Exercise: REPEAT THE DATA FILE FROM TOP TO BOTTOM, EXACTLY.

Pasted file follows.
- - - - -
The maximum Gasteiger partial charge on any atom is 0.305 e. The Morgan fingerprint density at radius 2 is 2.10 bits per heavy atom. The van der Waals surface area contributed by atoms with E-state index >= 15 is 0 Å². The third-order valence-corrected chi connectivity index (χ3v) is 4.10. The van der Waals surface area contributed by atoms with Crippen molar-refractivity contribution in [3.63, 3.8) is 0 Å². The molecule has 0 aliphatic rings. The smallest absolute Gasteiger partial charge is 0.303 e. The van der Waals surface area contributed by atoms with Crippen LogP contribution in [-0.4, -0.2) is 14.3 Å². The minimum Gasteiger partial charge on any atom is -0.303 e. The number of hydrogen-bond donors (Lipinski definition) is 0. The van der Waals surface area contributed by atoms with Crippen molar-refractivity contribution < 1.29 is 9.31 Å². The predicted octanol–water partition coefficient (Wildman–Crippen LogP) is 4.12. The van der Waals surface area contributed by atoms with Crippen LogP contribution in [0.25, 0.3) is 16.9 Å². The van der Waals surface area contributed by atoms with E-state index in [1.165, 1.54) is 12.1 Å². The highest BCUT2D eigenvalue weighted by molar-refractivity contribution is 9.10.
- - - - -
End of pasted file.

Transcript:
The maximum Gasteiger partial charge on any atom is 0.305 e. The Morgan fingerprint density at radius 2 is 2.10 bits per heavy atom. The van der Waals surface area contributed by atoms with E-state index >= 15 is 0 Å². The third-order valence-corrected chi connectivity index (χ3v) is 4.10. The van der Waals surface area contributed by atoms with Crippen molar-refractivity contribution in [3.63, 3.8) is 0 Å². The molecule has 0 aliphatic rings. The smallest absolute Gasteiger partial charge is 0.303 e. The van der Waals surface area contributed by atoms with Crippen LogP contribution in [-0.4, -0.2) is 14.3 Å². The minimum Gasteiger partial charge on any atom is -0.303 e. The number of hydrogen-bond donors (Lipinski definition) is 0. The van der Waals surface area contributed by atoms with Crippen molar-refractivity contribution < 1.29 is 9.31 Å². The predicted octanol–water partition coefficient (Wildman–Crippen LogP) is 4.12. The van der Waals surface area contributed by atoms with Crippen LogP contribution in [0.25, 0.3) is 16.9 Å². The van der Waals surface area contributed by atoms with E-state index in [1.165, 1.54) is 12.1 Å². The highest BCUT2D eigenvalue weighted by molar-refractivity contribution is 9.10.